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Artificial intelligence has great potential in clinical context

SDSI AI-konference_Jacob_Enversion

In the healthcare sector the use of AI – artificial intelligence – is slow, compared with other fields, but its adoption is steadily increasing. The rise of AI is set to reshape the health sector as we know it. Solutions as synthetic data and explainable artificial intelligens that can accelerate real products based on AI in the health sector were presented at the AI conference in the Science Park in Odense.

AI has an infinite potential on one hand and many ethical questions on the other. How do we apply artificial intelligence in practice without breaking the rules of ethics, GDPR and personal sensitive information? This dilemma was mentioned by several Danish and international speakers when Health Innovation Centre of Southern Denmark and Welfare Tech in collaboration with the Innovation Network Danish Healthtech organized the AI ​​conference in Odense.

Mette Maria Skjøth, Senior Project Manager from CIMT, Odense University Hospital, was telling about an eternal focus on ethics and law. She was presenting a new Center for Clinical AI, CAI-X owned by Odense University Hospital and the University of Southern Denmark. At this Center the development projects within AI will take place in close collaboration with the lawyers in Region Syddanmark.

Replace personal data with synthetic data
But maybe the challenge of person-sensitive data is not that big? Hanan Drobiner, EU Sales Director from the company MDClone, offered the conference a possible solution.

Synthetic data and high-quality data are key to accelerating innovation in digital health, Hanan Drobiner said.

Instead of spending time and effort obtaining permissions and approvals to use human data, MDClone works with a model that, based on a pool of truly collected data, creates a pool of synthetic data. This pool of data has the same characteristics as the data collected but are no longer passable.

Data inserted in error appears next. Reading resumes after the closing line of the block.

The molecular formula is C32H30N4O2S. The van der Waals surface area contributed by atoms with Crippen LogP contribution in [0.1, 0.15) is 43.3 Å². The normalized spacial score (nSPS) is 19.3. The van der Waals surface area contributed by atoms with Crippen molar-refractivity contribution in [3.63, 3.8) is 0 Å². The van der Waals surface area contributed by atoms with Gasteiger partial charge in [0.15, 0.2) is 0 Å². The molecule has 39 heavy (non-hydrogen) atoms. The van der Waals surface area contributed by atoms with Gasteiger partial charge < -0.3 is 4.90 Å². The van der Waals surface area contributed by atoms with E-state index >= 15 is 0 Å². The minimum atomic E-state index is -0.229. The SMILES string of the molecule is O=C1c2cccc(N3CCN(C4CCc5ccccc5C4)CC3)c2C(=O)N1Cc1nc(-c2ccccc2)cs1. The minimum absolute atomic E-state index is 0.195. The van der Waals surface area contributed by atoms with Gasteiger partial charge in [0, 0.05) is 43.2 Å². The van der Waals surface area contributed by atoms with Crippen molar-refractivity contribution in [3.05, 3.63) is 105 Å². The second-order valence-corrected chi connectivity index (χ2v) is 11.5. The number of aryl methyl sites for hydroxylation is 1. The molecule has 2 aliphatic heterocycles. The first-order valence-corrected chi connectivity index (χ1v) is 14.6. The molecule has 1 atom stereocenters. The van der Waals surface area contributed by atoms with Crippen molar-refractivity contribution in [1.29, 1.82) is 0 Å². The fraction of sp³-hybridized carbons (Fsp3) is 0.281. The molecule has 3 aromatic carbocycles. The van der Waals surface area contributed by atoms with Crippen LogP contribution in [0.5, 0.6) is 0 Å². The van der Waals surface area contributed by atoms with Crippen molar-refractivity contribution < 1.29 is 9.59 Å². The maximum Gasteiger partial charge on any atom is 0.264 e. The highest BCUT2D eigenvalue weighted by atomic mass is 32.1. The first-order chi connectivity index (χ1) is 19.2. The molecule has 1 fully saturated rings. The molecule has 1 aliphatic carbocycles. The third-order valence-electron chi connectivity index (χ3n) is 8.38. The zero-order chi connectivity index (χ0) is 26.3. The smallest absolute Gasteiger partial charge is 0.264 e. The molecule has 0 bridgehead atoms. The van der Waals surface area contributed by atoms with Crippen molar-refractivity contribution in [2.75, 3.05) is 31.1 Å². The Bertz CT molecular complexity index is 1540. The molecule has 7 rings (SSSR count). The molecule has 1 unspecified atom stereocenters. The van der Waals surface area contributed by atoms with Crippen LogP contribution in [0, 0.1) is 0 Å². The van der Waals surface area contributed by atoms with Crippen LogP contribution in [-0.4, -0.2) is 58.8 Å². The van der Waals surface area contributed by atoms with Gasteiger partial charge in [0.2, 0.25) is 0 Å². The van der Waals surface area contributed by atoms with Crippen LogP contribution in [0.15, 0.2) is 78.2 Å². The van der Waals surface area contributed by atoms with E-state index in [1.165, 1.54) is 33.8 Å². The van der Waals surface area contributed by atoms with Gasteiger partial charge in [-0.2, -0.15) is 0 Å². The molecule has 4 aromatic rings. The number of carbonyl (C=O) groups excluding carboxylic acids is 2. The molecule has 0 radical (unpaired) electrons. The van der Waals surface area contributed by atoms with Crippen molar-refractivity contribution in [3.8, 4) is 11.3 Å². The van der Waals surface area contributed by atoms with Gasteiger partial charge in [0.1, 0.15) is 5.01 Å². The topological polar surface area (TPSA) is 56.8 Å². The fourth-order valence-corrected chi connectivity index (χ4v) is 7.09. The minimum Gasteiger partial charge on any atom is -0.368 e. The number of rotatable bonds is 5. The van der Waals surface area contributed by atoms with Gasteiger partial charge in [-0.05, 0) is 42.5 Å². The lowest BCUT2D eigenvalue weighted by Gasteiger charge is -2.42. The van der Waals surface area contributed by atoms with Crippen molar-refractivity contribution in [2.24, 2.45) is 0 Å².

The synthetic data has exactly the same context, distribution and variances as the human. In general, the pools are the same – the difference is that the synthetic data is created by us, and therefore we can freely use it to develop machine learning for the benefit of employees and patients, Hanan Drobiner told at the AI ​​conference in Odense.

Explainable AI is accelerating development
Jacob Høy Berthelsen, CEO in Enversion, believes that the development of AI is going too slowly.

-I know it is a huge job and a complicated process to develop this whole new world. But we need to have some working products in the market to raise more capital, he said at the AI ​​conference.

He suggested XAI – eXplainable AI – as an aid. XAI refers to methods and techniques where the computer can describe how it has arrived at a given result. XAI contrasts with the concept of black box, where even designers were previously unable to explain how the computer came to the given result.

-With XAI we can always go back and double check a result, just as we can customize the design of the computer training. It should make the construction of algorithms safer and faster, Jacob Høy Berthelsen explained.

AI provides better dialogue with the patient
From the floor, Welfare Tech’s project manager Søren Parmar-Sielemann pointed out yet another benefit of eXplainable AI. In addition to being a significant support in development, XAI should also be able to strengthen the clinical staff’s dialogue with the patient, he believed.

-It must be easier for the doctor to explain the recommendations of the AI ​​to a patient when you can go back and see where data is being extracted and what lies behind the AI ​​diagnosis, Søren Parmar-Sieleman assessed.

He was backed by Ole Graumann, head of research and consultant at Odense University Hospital.

It is important that throughout this talk of artificial intelligence we also focus on human interaction. Contact with our patients will always be one of our primary tasks. But overall, I am incredibly happy to be on this AI wave that will help us with some of the tasks we simply do not have time for, so we have better time for patient contact, Ole Graumann said.

Af Lotte Overbjerg, Welfare Tech. 
Photo: Health Innovation Centre of Southern Denmark. September 12, 2019.

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